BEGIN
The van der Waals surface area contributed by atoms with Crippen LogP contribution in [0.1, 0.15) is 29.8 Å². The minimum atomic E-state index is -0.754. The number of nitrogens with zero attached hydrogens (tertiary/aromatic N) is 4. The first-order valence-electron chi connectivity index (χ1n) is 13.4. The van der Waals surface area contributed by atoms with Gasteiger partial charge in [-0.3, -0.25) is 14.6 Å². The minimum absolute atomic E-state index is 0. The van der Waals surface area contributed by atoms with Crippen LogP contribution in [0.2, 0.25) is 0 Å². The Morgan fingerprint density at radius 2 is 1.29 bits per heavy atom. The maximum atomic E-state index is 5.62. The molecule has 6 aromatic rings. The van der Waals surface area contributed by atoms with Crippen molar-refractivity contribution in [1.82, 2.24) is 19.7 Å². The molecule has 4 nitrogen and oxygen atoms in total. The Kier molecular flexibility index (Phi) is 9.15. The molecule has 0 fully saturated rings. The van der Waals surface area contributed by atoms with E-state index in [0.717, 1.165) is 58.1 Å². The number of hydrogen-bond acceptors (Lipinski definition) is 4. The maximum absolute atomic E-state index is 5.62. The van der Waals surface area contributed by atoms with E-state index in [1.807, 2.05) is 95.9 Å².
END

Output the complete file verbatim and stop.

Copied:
The van der Waals surface area contributed by atoms with Crippen LogP contribution in [0.1, 0.15) is 29.8 Å². The minimum atomic E-state index is -0.754. The number of nitrogens with zero attached hydrogens (tertiary/aromatic N) is 4. The first-order valence-electron chi connectivity index (χ1n) is 13.4. The van der Waals surface area contributed by atoms with Gasteiger partial charge in [-0.3, -0.25) is 14.6 Å². The minimum absolute atomic E-state index is 0. The van der Waals surface area contributed by atoms with Crippen LogP contribution in [0.2, 0.25) is 0 Å². The Morgan fingerprint density at radius 2 is 1.29 bits per heavy atom. The maximum atomic E-state index is 5.62. The molecule has 6 aromatic rings. The van der Waals surface area contributed by atoms with Crippen molar-refractivity contribution in [1.82, 2.24) is 19.7 Å². The molecule has 4 nitrogen and oxygen atoms in total. The Kier molecular flexibility index (Phi) is 9.15. The molecule has 0 fully saturated rings. The van der Waals surface area contributed by atoms with E-state index in [0.717, 1.165) is 58.1 Å². The number of hydrogen-bond acceptors (Lipinski definition) is 4. The maximum absolute atomic E-state index is 5.62. The van der Waals surface area contributed by atoms with E-state index in [1.807, 2.05) is 95.9 Å².